The two witnesses gave more detailed descriptions at some point, but the facts transmitted by radio immediately after the report of the robbery are as listed in the text, supra, and are all that are necessary for the purposes of this opinion.
Officer William Graham, who was patrolling on the 6 p.m. to 2 a.m. shift for the Milford police department on the night of the robbery, received the broadcast concerning the crime's occurrence at about 9:12 p.m. Within two or three minutes of receiving the broadcast, Graham spotted a vehicle that fit the description given. The car was at the intersection of New Haven Avenue and Gulf Street in Milford, which is approximately 2.5 miles from the Wawa Food Store. Officer Graham proceeded to follow the suspect vehicle because he noticed that it fit the general description given in the broadcast. There was nothing unusual in the way the vehicle was being driven, but Graham noticed after following the car for a short while that the rear marker plate was missing. The court found that this further aroused his suspicions, because his training and experience as a police officer had indicated to him that the removal of license plates is a common method used by criminals to avoid detection when fleeing from the scene of a crime. At that point, approximately eight-tenths of a mile after he began following the automobile, Officer Graham decided to stop it. He contacted headquarters to advise it of his decision, and stopped the car in back of a bank on Broad Street.
As Officer Graham approached the stopped automobile, two occupants got out of the car. The defendant Federici left from the driver's side. The officer told the defendant that he had no rear marker plate, to which the defendant replied that the vehicle had a temporary registration and that the cardboard marker had fallen off. Officer Graham asked to see the registration, and the defendant went back into the vehicle and began to look for it in the glove compartment. While the defendant was looking in the glove compartment, the officer shined his flashlight into the rear seat of the vehicle, where he saw outerwear-type garments. He also noticed a temporary license plate on the floor of the car in back of the driver's seat.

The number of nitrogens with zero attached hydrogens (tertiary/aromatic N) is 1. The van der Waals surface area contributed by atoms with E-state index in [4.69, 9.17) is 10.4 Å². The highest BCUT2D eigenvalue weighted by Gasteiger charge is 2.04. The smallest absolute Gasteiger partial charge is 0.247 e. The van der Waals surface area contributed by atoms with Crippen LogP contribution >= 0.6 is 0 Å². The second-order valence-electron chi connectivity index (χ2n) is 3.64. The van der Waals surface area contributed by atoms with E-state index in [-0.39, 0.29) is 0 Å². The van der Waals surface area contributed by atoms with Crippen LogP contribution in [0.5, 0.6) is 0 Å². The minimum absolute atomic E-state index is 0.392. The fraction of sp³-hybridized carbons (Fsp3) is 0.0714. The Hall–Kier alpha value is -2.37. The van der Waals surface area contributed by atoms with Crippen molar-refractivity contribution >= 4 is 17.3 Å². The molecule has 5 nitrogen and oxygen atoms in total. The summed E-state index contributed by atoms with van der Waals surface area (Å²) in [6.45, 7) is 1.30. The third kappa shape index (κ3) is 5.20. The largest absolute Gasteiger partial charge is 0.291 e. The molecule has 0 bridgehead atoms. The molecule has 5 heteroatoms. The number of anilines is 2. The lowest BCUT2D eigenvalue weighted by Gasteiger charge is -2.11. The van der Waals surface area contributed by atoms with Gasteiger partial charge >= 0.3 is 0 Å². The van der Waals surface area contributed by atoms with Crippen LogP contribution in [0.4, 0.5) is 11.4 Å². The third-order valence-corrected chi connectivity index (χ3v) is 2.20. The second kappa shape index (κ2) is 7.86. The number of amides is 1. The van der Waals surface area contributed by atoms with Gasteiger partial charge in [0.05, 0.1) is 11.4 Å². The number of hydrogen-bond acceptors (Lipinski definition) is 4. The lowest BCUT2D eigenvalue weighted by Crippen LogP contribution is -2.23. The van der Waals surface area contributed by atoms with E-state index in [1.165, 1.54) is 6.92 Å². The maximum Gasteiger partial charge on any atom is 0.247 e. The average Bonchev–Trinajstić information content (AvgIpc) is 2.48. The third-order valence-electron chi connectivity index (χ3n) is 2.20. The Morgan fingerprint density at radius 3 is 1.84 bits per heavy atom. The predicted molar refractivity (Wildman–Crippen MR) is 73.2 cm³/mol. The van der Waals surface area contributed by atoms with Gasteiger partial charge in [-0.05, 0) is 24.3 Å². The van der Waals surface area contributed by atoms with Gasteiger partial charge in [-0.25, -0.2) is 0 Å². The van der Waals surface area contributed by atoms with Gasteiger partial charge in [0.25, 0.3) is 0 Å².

At this point during the stop, a second police officer, Michael Skirkanich, arrived on the scene. Officer Graham told him to stay with the passenger from the car. Officer Graham then informed the defendant that he, his car, and his passenger fit the description broadcast concerning an incident, and he requested the defendant to place his hands on the roof of the vehicle. The court also found, however, that the vehicle driven by the defendant was a brown 1966 Chevrolet, and that the two occupants were both white males, but that the passenger was a white male of Hispanic descent. As Officer Graham began to frisk the defendant, a third officer, Lester Lawrence, came on the scene. As Officer Graham was patting down the defendant, Officer Skirkanich was frisking the other suspect. Officer Graham asked the third officer to check under the garments on the rear seat for weapons, which he did. Officer Lawrence removed two rifle-type weapons from underneath the garments. The defendant and his passenger were told that they were under formal arrest when the weapons had been found in the defendant's vehicle. After the garments were removed from the vehicle, Officer Graham made 18 radio check with police headquarters to obtain a fuller description of the clothing worn by the robbers. He learned that the robbers had been wearing army-type garments, one of which had a private's insignia, an inverted "V," on the sleeves. After the defendant and his companion had been taken from the scene, the interior of the vehicle was searched. The police found eighty-five dollars underneath a floor mat.
The dispositive claims of error involve the validity of the search and seizure of the garments, weapons, and money in the defendant's car, and the validity of the arrest of the defendant. It should be noted before addressing these claims that counsel for the defendant conceded at oral argument the propriety of the police's initial stop of his car prior to the search, seizure and arrest, and their right to detain and "frisk" him. See Adams v. Williams, 407 U.S. 143, 92 S.Ct. 1921, 32 L.Ed.2d 612 (1972) (validating stop on less than probable cause); Terry v. Ohio, 392 U.S. 1, 88 S.Ct. 1868, 20 L.Ed.2d 889 (1968) ("stop and frisk" of person without probable cause justified where reasonable for police officer to fear that close range suspect is armed); State v. Acklin, 171 Conn. 105, 368 A.2d 212 (1976) (citing Adams and Terry with approval). Therefore, we do not treat the constitutional propriety of the police behavior that occurred prior to the searches and seizures and the arrest.